Next, we have The Witches by Roald Dahl, published in 1983. A lot of Roald Dahl’s works could be seen as scary, or at the very least spooky, but I want to highlight this book in particular. This book starts off with a death – causing a now orphaned boy to live with his grandparents. His grandmother reveals that she is a retired witch hunter. It is discovered that there are child-hating societies of witches in every country, and that the witches are all ruled by an extremely vicious and powerful Grand High Witch – who just so happens to be working on her worst plot ever. So the retired witch hunter and her grandson do everything to stop and defeat the witches. But, its not so much the witch part that is dark…you see, the witches kill human children by turning them into mice and releasing cats to kill them. Our main character gets turned into a mouse, and decides to stay a mouse…so he and his grandmother can die together. Again, wtf?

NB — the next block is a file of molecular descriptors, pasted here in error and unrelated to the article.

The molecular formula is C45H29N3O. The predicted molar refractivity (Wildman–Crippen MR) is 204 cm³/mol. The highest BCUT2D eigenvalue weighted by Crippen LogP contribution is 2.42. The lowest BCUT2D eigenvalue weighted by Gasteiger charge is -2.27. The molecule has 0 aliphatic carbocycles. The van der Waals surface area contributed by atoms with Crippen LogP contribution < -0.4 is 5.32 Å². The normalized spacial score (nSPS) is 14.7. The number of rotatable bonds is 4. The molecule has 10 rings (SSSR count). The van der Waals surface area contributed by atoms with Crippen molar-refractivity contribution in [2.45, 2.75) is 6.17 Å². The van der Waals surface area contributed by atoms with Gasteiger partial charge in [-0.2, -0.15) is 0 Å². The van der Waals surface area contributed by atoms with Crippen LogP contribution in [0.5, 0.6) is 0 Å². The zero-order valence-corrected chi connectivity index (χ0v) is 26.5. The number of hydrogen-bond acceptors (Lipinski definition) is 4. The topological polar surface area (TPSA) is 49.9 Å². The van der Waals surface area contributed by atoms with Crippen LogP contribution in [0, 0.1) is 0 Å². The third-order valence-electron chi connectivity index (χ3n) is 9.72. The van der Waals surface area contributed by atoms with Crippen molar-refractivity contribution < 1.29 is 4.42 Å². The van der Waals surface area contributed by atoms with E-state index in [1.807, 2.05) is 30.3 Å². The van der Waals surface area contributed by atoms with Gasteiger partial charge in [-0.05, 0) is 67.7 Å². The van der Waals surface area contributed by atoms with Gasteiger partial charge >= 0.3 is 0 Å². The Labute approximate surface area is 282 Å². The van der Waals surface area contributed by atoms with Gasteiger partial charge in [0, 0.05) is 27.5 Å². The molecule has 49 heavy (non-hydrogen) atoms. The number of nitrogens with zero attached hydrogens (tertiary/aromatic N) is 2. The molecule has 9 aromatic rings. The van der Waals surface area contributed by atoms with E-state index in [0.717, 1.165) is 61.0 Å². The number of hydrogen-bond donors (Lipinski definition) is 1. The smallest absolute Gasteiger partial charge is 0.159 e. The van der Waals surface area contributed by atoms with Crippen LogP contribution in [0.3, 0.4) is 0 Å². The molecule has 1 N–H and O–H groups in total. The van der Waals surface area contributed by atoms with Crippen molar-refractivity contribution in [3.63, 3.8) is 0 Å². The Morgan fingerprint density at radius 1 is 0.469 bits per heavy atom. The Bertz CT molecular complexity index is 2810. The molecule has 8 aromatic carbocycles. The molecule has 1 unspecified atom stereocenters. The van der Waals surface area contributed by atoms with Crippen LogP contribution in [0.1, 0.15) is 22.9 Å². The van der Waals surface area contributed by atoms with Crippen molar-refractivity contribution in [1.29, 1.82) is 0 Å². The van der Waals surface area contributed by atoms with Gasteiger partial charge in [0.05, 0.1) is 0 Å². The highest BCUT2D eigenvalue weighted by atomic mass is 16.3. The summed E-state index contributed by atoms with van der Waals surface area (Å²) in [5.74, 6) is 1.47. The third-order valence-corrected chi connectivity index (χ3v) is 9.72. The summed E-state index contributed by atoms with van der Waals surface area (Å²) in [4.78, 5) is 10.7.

Lastly (for this era), I want to bring up probably the most important addition to scary kid lit – and one of my biggest inspirations still. Scary Stories to Tell in the Dark. This franchise is a series of 3 children’s horror books written by Alvin Schwartz and illustrated by Stephen Gammell. The stories in these books are drawn heavily from folklore and urban legends. The first volume was published in 1981. And ALSO to add to the creep factor, these books have some scary illustrations as well.

This is true horror for children. These stories are scary and hold nothing back. In fact, here is a snippet from “The Hearse Song” which originates as a World War I Song, but is in this anthology that is written for….do I need to remind you….for children!